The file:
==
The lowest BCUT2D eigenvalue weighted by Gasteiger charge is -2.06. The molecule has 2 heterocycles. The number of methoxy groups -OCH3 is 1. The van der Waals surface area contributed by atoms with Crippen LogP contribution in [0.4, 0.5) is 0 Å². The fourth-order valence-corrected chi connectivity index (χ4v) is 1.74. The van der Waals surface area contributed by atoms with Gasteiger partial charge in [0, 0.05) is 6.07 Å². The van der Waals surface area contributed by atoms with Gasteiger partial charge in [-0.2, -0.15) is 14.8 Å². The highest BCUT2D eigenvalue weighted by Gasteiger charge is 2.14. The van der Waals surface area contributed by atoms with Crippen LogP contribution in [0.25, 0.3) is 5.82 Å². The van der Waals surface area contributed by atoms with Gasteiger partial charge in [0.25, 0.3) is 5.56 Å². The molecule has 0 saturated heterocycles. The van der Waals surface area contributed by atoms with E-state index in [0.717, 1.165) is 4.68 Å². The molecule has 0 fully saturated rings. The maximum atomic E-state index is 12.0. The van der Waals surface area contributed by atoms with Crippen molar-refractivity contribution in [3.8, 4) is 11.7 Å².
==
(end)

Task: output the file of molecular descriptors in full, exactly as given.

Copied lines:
The lowest BCUT2D eigenvalue weighted by Gasteiger charge is -2.06. The molecule has 2 heterocycles. The number of methoxy groups -OCH3 is 1. The van der Waals surface area contributed by atoms with Crippen LogP contribution in [0.4, 0.5) is 0 Å². The fourth-order valence-corrected chi connectivity index (χ4v) is 1.74. The van der Waals surface area contributed by atoms with Gasteiger partial charge in [0, 0.05) is 6.07 Å². The van der Waals surface area contributed by atoms with Gasteiger partial charge in [-0.2, -0.15) is 14.8 Å². The highest BCUT2D eigenvalue weighted by Gasteiger charge is 2.14. The van der Waals surface area contributed by atoms with Crippen LogP contribution in [0.25, 0.3) is 5.82 Å². The van der Waals surface area contributed by atoms with Gasteiger partial charge in [0.25, 0.3) is 5.56 Å². The molecule has 0 saturated heterocycles. The van der Waals surface area contributed by atoms with E-state index in [0.717, 1.165) is 4.68 Å². The molecule has 0 fully saturated rings. The maximum atomic E-state index is 12.0. The van der Waals surface area contributed by atoms with Crippen molar-refractivity contribution in [3.8, 4) is 11.7 Å².